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Mar 30, 2007, 11:00:06 AM3/30/07
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Maybe.

Julia Kuznetsova

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May 19, 2007, 5:15:00 PM5/19/07
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I see a logical error in the paper, namely, a vicious circle when
delta
is defined via delta. It is in equations (18) and (20).
If we substitute $\hat\sigma$ into (20), we get inequality of type
$A^*
< f(n,t)$ (the left "<" sign is never used in the sequel). Here t is
bound with delta via relation $t=t_0+\delta$, $t_0$ being a zero of
zeta
between n-1 and n+1, and we may consider $t_0$ uniquely determined by
n.
When choosing $A^*$ numbers t and delta are not yet defined, delta is
introduced later as $\delta=A^*/\log(n+1)$. Thus we are choosing
delta
as satisfying inequality of type $\delta<f(delta)$. In order to
define
it well, we should eliminate dependence on delta in f. It is easy to
do
for several factors using estimates $n-1<t_0+\delta<n+1$; but then
there
remains $|\zeta(1/2+it_0+i\delta)|^{\tilde A}$ which we cannot
estimate
by n only. Thus existence of such delta needs proof; and the rest of
the
paper shows this delta cannot exist. So here is the contradiction and
not in the RH.

lange...@hotmail.com

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May 23, 2007, 11:30:01 AM5/23/07
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Your results looks fine. But the main definition of delta is not
"introduced later" - after (18), I think you point on (36) and on that
the author give attantion to (11) and (20) - but on (10) and (11). So
the main idea of the author was to show, that we need that delta to
proof RH, but there is no delta, so we can not proof RH after all (it
is not a disproof but a 'not proveable' - statement).

Julia Kuznetsova

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May 28, 2007, 12:30:03 PM5/28/07
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On May 23, 7:30 pm, lange_kl...@hotmail.com wrote:

> Your results looks fine. But the main definition of delta is not
> "introduced later" - after (18), I think you point on (36) and on that
> the author give attantion to (11) and (20) - but on (10) and (11).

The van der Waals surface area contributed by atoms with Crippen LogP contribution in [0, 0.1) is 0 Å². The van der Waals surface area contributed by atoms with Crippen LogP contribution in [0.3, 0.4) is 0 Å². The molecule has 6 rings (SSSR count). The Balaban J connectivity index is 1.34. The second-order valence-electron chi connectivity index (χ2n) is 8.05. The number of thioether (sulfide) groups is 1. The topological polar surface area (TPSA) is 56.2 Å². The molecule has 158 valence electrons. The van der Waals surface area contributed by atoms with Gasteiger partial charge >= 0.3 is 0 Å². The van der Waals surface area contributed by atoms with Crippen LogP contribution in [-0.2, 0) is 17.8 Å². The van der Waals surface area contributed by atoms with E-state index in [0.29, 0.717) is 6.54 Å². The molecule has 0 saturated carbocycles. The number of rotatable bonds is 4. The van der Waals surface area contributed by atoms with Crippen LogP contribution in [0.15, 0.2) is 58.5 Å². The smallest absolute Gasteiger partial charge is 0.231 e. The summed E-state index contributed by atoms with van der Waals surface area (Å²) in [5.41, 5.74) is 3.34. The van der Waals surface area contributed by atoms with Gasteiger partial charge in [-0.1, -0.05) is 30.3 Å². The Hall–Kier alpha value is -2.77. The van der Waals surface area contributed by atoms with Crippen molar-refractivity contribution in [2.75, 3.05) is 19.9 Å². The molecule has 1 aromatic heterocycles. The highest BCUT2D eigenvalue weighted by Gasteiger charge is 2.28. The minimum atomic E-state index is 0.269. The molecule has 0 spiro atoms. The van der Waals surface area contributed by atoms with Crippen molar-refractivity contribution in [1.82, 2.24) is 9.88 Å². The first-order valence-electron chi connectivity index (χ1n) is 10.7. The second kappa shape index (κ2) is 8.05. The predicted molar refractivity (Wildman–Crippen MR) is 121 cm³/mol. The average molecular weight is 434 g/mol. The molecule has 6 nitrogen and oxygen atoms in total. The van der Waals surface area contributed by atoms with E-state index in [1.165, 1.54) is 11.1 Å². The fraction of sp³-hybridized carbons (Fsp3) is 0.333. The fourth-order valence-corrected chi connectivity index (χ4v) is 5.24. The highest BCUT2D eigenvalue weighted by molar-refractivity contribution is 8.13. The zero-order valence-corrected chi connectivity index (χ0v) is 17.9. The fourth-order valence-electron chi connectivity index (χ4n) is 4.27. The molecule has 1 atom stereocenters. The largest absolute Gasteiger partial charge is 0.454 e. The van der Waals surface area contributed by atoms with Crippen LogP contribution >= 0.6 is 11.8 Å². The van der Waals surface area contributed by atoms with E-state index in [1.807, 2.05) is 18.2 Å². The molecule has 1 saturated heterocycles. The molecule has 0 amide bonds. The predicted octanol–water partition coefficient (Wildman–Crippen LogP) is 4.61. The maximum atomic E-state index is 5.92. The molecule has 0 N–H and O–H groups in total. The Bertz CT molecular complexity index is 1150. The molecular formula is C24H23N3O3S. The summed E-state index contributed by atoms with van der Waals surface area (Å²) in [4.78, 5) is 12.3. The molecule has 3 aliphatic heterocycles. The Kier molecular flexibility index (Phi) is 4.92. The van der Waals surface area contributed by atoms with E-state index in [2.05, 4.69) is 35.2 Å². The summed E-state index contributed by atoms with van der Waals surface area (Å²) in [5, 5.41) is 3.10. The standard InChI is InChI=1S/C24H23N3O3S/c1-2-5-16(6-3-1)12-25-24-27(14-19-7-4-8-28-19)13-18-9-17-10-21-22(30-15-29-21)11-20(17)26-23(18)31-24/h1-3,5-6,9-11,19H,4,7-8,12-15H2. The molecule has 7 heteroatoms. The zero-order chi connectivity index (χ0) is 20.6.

Delta is $A^*/log n$, so it is defined by A*, i.e. in (20). In (11) it
is only
announced: "... where A* is a ... number to be further specified".
I don't mean (36) because it is deduced correctly from (20) and below.

> the main idea of the author was to show, that we need that delta to
> proof RH, but there is no delta, so we can not proof RH after all (it
> is not a disproof but a 'not proveable' - statement).

No, not so. He wants to show that if we proved RH then there would
exist such a delta (what would lead to a contradiction).

lange...@hotmail.com

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May 30, 2007, 9:30:03 AM5/30/07
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Yes, Pati by himself didn't uses the strategy showing that RH is not
proveable under the axioms of standard analysis. But indirectly - his
"disproof" shows - that the only way for standard analysis handle the
RH may lead to the conclusion, that I give before.

But you are right: He himself claims a contradicition found on RH.

My point was:
This main idea, I talked about, was unintended given by the author's
paper. But its path opened for that.


tc...@lsa.umich.edu

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May 30, 2007, 10:30:00 AM5/30/07
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In article <f3ju8r$cmf$1...@news.ks.uiuc.edu>, <lange...@hotmail.com> wrote:
>Yes, Pati by himself didn't uses the strategy showing that RH is not
>proveable under the axioms of standard analysis. But indirectly - his
>"disproof" shows - that the only way for standard analysis handle the
>RH may lead to the conclusion, that I give before.

Let me see if I understand. You claim that the author wanted to show
something like:

1. RH implies the existence of delta.
2. In fact, delta does not exist.
3. Therefore, RH is false.

However, the author did not show this. But are you claiming that the
author *did* in fact show, unintentionally, that

1'. If RH were provable using standard axioms, then delta would exist.
2'. In fact, delta does not exist.
3'. Therefore, RH is not provable using standard axioms?

It would be remarkable for a paper that makes no explicit mention of
axioms or related concepts from mathematical logic to show 1'-2'-3'
without showing 1-2-3. Without looking at the paper in detail, I would
suspect that Kuznetsova's interpretation is correct, that the author
has shown neither 1 nor 1'.

lange...@hotmail.com

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Jun 11, 2007, 10:00:08 AM6/11/07
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Bernd Krötz is showing, that step by step Pati's paper is correct, but
the logical strategy behind them failed. With or without RH the
contradiction is there:

http://guests.mpim-bonn.mpg.de/kroetz/RH.pdf

So, and that is my point:

I mean that this error of Patis strategy leads us to the idea, that RH
is not proveable/ or disproveable in boundarys of standard analysis
axioms.

Julia Kuznetsova

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Jun 12, 2007, 3:10:53 PM6/12/07
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> Bernd Krötz is showing, that step by step Pati's paper is correct, but
> the logical strategy behind them failed.

I have read the text at the link. He says the same what I did.
Calculations are correct but it doesn't mean "Pati's paper is
correct".
If I choose a number x such that 0 < x < sin x and carry lots of
correct calculations with it -- how do you think, maybe I'll get
even more striking contradiction?

> I mean that this error of Patis strategy leads us to the idea, that RH
> is not proveable/ or disproveable in boundarys of standard analysis
> axioms.

It has nothing to do with axioms. It's a mere logical error of one
definite mathematician. This happens from time to time... Erratum
humanum est.